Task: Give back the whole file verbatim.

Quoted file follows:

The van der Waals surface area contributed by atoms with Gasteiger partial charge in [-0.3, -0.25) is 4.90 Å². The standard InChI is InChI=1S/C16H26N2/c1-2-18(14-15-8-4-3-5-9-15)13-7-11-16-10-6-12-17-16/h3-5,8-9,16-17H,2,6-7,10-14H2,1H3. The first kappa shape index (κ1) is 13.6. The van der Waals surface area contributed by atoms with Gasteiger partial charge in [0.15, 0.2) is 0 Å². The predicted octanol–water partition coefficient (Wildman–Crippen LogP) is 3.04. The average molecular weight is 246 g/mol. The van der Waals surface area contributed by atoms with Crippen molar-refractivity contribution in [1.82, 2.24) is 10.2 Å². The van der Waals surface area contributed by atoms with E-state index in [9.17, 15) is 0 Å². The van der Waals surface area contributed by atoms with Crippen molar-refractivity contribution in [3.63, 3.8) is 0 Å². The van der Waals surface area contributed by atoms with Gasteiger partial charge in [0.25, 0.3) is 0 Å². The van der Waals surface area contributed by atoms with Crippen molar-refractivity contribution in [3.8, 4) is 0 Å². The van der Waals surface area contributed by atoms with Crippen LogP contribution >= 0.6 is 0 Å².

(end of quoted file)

The van der Waals surface area contributed by atoms with Gasteiger partial charge in [-0.3, -0.25) is 4.90 Å². The standard InChI is InChI=1S/C16H26N2/c1-2-18(14-15-8-4-3-5-9-15)13-7-11-16-10-6-12-17-16/h3-5,8-9,16-17H,2,6-7,10-14H2,1H3. The first kappa shape index (κ1) is 13.6. The van der Waals surface area contributed by atoms with Gasteiger partial charge in [0.15, 0.2) is 0 Å². The predicted octanol–water partition coefficient (Wildman–Crippen LogP) is 3.04. The average molecular weight is 246 g/mol. The van der Waals surface area contributed by atoms with Crippen molar-refractivity contribution in [1.82, 2.24) is 10.2 Å². The van der Waals surface area contributed by atoms with E-state index in [9.17, 15) is 0 Å². The van der Waals surface area contributed by atoms with Crippen molar-refractivity contribution in [3.63, 3.8) is 0 Å². The van der Waals surface area contributed by atoms with Gasteiger partial charge in [0.25, 0.3) is 0 Å². The van der Waals surface area contributed by atoms with Crippen molar-refractivity contribution in [3.8, 4) is 0 Å². The van der Waals surface area contributed by atoms with Crippen LogP contribution >= 0.6 is 0 Å².